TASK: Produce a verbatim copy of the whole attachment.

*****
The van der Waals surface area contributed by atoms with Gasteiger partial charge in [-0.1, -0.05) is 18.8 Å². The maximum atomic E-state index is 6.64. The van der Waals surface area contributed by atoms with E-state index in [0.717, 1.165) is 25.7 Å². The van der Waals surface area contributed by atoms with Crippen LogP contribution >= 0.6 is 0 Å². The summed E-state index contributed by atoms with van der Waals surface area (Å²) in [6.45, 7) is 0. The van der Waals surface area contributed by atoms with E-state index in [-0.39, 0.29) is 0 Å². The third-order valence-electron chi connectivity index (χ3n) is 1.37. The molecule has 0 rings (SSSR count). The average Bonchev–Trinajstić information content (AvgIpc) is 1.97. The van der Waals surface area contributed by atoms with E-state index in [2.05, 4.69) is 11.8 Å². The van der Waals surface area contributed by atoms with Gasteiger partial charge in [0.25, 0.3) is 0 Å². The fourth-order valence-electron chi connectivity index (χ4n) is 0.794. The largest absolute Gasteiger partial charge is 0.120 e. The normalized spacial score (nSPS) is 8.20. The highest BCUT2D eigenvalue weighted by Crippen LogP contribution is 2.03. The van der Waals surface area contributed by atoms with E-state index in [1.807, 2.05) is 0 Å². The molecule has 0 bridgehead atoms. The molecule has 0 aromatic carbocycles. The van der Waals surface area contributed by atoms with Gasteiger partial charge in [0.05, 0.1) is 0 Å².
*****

The van der Waals surface area contributed by atoms with Gasteiger partial charge in [-0.1, -0.05) is 18.8 Å². The maximum atomic E-state index is 6.64. The van der Waals surface area contributed by atoms with E-state index in [0.717, 1.165) is 25.7 Å². The van der Waals surface area contributed by atoms with Crippen LogP contribution >= 0.6 is 0 Å². The summed E-state index contributed by atoms with van der Waals surface area (Å²) in [6.45, 7) is 0. The van der Waals surface area contributed by atoms with E-state index in [-0.39, 0.29) is 0 Å². The third-order valence-electron chi connectivity index (χ3n) is 1.37. The molecule has 0 rings (SSSR count). The average Bonchev–Trinajstić information content (AvgIpc) is 1.97. The van der Waals surface area contributed by atoms with E-state index in [2.05, 4.69) is 11.8 Å². The van der Waals surface area contributed by atoms with Gasteiger partial charge in [0.25, 0.3) is 0 Å². The fourth-order valence-electron chi connectivity index (χ4n) is 0.794. The largest absolute Gasteiger partial charge is 0.120 e. The normalized spacial score (nSPS) is 8.20. The highest BCUT2D eigenvalue weighted by Crippen LogP contribution is 2.03. The van der Waals surface area contributed by atoms with E-state index in [1.807, 2.05) is 0 Å². The molecule has 0 bridgehead atoms. The molecule has 0 aromatic carbocycles. The van der Waals surface area contributed by atoms with Gasteiger partial charge in [0.05, 0.1) is 0 Å².